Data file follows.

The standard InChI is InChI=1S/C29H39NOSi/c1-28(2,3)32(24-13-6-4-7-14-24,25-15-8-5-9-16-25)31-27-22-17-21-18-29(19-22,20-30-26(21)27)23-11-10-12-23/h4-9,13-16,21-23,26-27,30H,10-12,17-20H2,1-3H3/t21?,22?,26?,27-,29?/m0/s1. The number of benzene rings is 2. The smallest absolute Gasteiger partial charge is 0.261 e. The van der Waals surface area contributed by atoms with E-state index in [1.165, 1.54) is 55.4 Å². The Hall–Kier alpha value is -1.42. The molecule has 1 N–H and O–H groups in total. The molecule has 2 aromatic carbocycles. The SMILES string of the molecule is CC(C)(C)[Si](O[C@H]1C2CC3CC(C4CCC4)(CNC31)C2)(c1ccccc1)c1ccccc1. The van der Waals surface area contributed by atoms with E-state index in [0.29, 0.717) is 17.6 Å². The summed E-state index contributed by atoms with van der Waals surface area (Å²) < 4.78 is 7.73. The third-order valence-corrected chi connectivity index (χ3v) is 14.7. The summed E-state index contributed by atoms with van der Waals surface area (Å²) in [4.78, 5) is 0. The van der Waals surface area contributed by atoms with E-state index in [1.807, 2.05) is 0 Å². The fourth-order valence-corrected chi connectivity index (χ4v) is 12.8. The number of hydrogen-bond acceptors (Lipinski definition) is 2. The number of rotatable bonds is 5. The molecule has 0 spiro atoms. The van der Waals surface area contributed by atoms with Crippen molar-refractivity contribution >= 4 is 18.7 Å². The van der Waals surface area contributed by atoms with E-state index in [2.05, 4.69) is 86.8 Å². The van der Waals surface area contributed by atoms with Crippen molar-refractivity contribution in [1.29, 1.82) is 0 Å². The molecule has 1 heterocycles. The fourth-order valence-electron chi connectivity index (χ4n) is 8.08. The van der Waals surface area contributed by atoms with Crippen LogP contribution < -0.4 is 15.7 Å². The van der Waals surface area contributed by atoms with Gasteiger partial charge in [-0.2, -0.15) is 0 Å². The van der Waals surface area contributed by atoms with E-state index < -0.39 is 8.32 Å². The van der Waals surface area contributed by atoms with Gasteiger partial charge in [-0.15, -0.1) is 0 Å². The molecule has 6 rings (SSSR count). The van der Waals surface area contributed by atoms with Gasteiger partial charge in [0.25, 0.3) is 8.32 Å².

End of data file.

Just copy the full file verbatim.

The standard InChI is InChI=1S/C29H39NOSi/c1-28(2,3)32(24-13-6-4-7-14-24,25-15-8-5-9-16-25)31-27-22-17-21-18-29(19-22,20-30-26(21)27)23-11-10-12-23/h4-9,13-16,21-23,26-27,30H,10-12,17-20H2,1-3H3/t21?,22?,26?,27-,29?/m0/s1. The number of benzene rings is 2. The smallest absolute Gasteiger partial charge is 0.261 e. The van der Waals surface area contributed by atoms with E-state index in [1.165, 1.54) is 55.4 Å². The Hall–Kier alpha value is -1.42. The molecule has 1 N–H and O–H groups in total. The molecule has 2 aromatic carbocycles. The SMILES string of the molecule is CC(C)(C)[Si](O[C@H]1C2CC3CC(C4CCC4)(CNC31)C2)(c1ccccc1)c1ccccc1. The van der Waals surface area contributed by atoms with E-state index in [0.29, 0.717) is 17.6 Å². The summed E-state index contributed by atoms with van der Waals surface area (Å²) < 4.78 is 7.73. The third-order valence-corrected chi connectivity index (χ3v) is 14.7. The summed E-state index contributed by atoms with van der Waals surface area (Å²) in [4.78, 5) is 0. The van der Waals surface area contributed by atoms with E-state index in [1.807, 2.05) is 0 Å². The fourth-order valence-corrected chi connectivity index (χ4v) is 12.8. The number of hydrogen-bond acceptors (Lipinski definition) is 2. The number of rotatable bonds is 5. The molecule has 0 spiro atoms. The van der Waals surface area contributed by atoms with Crippen molar-refractivity contribution >= 4 is 18.7 Å². The van der Waals surface area contributed by atoms with E-state index in [2.05, 4.69) is 86.8 Å². The van der Waals surface area contributed by atoms with Crippen molar-refractivity contribution in [1.29, 1.82) is 0 Å². The molecule has 1 heterocycles. The fourth-order valence-electron chi connectivity index (χ4n) is 8.08. The van der Waals surface area contributed by atoms with Crippen LogP contribution < -0.4 is 15.7 Å². The van der Waals surface area contributed by atoms with Gasteiger partial charge in [-0.2, -0.15) is 0 Å². The van der Waals surface area contributed by atoms with E-state index < -0.39 is 8.32 Å². The van der Waals surface area contributed by atoms with Gasteiger partial charge in [-0.15, -0.1) is 0 Å². The molecule has 6 rings (SSSR count). The van der Waals surface area contributed by atoms with Gasteiger partial charge in [0.25, 0.3) is 8.32 Å².